This introduction frames a collection of four papers, originally presented at the 13th Shifting Frontiers in Late Antiquity conference, that examine late antique episcopal responses to disaster, typically military defeats caused by the barbarians. To contextualize what follows, this essay begins by introducing various ways disaster researchers define disaster, as well as the related concepts of hazard and vulnerability. The paper also examines several terminological and methodological challenges associated with the application of modern disaster studies to the ancient world. Importantly, disasters cannot be separated from their social context. Indeed, thinking of disasters as social phenomena encourages historians to look beyond the disaster events themselves, to consider why and how those in power reacted (or failed to react) and what the experience was like for the individuals who lived through them. Finally, this essay serves as an argument against the simplistic association of the period of Late Antiquity with disaster.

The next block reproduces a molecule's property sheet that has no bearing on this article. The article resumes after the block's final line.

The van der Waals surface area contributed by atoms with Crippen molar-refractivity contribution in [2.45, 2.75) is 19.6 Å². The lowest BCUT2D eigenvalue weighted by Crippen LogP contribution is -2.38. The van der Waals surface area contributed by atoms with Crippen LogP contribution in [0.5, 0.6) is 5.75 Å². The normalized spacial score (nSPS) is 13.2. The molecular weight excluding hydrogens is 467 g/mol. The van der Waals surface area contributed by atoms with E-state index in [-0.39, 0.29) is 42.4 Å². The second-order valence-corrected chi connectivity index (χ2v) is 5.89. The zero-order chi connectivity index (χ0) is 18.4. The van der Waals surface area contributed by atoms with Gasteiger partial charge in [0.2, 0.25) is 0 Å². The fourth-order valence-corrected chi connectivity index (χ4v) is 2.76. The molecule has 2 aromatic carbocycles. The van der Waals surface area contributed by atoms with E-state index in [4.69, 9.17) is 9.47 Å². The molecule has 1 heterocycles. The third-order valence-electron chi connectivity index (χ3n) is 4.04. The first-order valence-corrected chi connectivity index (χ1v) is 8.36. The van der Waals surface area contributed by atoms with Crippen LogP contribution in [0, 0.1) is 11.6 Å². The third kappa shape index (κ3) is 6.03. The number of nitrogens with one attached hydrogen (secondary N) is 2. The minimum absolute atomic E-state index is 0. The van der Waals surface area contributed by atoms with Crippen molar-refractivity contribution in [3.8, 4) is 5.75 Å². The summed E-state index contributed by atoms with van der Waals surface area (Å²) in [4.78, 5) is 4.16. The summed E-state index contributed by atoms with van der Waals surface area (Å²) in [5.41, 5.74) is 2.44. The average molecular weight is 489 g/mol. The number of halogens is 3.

You do not currently have access to this content.